# 10.2.2 First-Order Exponential Smoothing Forecast

### Intended learning outcomes: Identify the weighted mean as well as exponential demand weighting. Explain first-order exponential smoothing: mean, MAD, and standard deviation. Disclose the average age of the observed values. Describe how the smoothing constant α determines the weighting of the past. Present an example of first-order exponential smoothing.

If we wish to adapt the forecasting technique to actual demand, the demand values for the last periods must be weighted more heavily, according to the principle of the weighted mo­ving average. The formula in Figure 10.2.2.1 takes this weighting into account; the variables were chosen according to the definitions in Figure 10.1.3.4 and include an indefinite number of periods. Gt-i always expresses the weighting of demand in the period (t–i). [note 1005]

Fig. 10.2.2.1       Weighted mean.

In the first-order exponential smoothing forecast technique, or single (exponential) smoothing, the weights are in an exponentially declining relationship and adhere to the definitions in Figure 10.2.2.2.

Fig. 10.2.2.2       Exponential demand weighting.

Figure 10.2.2.3 shows the calculation of Mean smoothed consumption as measure of mean, and Mean absolute deviation (MAD) as measure of dispersion. See also the definitions of indexes and variables in Figure 10.1.3.4.

Fig. 10.2.2.3       First-order exponential smoothing: mean, MAD, and standard Deviation.

Since the weighting Gy follows a geometric series, the recursive calcula­tion indicated in the formulas is self-evident. These formulas allow us to perform the same calculation as in moving average using only the past values for mean and MAD and the demand value for the current period instead of many demand values. With a normal distribution, standard deviation and mean absolute deviation (MAD) stand in the same relationship as that given in Figure 10.2.2.3.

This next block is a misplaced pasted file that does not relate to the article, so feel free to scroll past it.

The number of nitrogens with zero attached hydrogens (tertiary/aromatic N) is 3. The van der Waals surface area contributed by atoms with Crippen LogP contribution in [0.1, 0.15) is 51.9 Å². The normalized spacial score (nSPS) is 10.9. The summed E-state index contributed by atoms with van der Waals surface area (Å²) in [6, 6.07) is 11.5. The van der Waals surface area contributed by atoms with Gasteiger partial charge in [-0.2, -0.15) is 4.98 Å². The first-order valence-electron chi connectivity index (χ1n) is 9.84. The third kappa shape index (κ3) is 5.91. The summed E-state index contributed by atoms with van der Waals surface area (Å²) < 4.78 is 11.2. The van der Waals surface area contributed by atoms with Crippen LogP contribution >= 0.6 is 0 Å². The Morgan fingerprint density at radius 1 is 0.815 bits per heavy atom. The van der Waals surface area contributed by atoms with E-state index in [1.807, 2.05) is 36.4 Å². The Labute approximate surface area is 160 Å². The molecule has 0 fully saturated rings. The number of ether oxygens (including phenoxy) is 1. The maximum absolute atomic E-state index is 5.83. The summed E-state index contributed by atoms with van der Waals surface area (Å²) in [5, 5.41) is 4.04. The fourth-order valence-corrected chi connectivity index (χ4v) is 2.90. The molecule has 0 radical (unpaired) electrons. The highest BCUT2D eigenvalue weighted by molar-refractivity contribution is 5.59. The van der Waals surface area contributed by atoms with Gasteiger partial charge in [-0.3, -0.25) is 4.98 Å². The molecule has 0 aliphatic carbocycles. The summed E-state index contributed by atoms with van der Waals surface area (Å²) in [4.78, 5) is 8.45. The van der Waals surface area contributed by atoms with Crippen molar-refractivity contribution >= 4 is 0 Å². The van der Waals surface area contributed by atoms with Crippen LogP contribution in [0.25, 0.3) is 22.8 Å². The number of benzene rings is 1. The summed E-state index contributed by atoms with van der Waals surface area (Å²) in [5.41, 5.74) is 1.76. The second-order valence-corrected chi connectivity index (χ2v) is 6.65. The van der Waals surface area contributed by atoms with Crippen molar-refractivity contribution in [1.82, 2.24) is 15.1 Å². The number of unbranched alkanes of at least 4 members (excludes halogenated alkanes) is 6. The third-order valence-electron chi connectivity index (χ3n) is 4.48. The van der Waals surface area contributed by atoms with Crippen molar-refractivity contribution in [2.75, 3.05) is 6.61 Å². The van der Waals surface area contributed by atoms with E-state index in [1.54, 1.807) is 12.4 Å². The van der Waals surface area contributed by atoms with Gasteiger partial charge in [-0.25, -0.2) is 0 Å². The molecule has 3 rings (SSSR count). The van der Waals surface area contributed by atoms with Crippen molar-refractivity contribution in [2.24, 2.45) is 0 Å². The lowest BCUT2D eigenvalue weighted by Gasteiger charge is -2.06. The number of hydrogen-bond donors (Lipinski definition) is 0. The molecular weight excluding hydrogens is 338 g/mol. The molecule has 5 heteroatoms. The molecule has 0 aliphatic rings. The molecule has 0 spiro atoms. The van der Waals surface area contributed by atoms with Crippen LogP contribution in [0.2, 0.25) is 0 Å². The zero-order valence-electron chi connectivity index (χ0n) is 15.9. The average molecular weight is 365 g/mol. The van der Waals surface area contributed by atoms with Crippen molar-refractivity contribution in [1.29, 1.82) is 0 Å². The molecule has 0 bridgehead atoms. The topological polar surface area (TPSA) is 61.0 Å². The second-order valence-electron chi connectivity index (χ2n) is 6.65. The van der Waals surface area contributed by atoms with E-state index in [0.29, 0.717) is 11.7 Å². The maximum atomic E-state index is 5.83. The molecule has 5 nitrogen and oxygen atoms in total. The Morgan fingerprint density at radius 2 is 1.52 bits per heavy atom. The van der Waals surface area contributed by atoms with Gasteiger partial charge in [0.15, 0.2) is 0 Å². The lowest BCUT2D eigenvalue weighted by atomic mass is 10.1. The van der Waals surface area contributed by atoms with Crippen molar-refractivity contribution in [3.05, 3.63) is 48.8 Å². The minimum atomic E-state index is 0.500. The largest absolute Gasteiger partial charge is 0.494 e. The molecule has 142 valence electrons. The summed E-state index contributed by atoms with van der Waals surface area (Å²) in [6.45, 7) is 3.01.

The recursion to Mt-1 results by factoring out (1-a) of the part of the formula that is emphasized by the horizontally cambered bracket. Factual equality between σ and MAD*1.25 requires n>30 or α < 6.5%. Figure 10.2.2.4 shows the average age of the observed values. The age of Nt-i is i for 0 ≤ i ≤ n-1.

Fig. 10.2.2.4       Average age of the observed values.

The choice of smoothing constant α or alpha factor determines the weighting of current and past demand according to the formula in Figure 10.2.2.3.

Figure 10.2.2.5 shows the effect of α = 0.1, a value often chosen for well-established products, and α = 0.5 for products at the beginning or the end of their life cycles.

Fig. 10.2.2.5       The smoothing constant α determines the weighting of the past.

Figure 10.2.2.6 shows the behavior of the forecast curve with various values of the smoothing constant α. A high smoothing constant results in a rapid but also nervous reaction to changes in demand behavior. See also Sections 10.2.3 and 10.5.1.

Fig. 10.2.2.6       Forecasts with various values of the smoothing constant α.

Using exponential smoothing techniques, we can determine the uncertainty of a forecast by extrapolating the forecast error. To do this, we calculate the mean absolute deviation (MAD). Figure 10.2.2.7 is an example of expo­nential smoothing with smoothing constant α = 0.2. It was chosen in a way similar to the example of moving average calculation in Figure 10.2.1.4.

Fig. 10.2.2.7       First-order exponential smoothing with smoothing constant α = 0.2.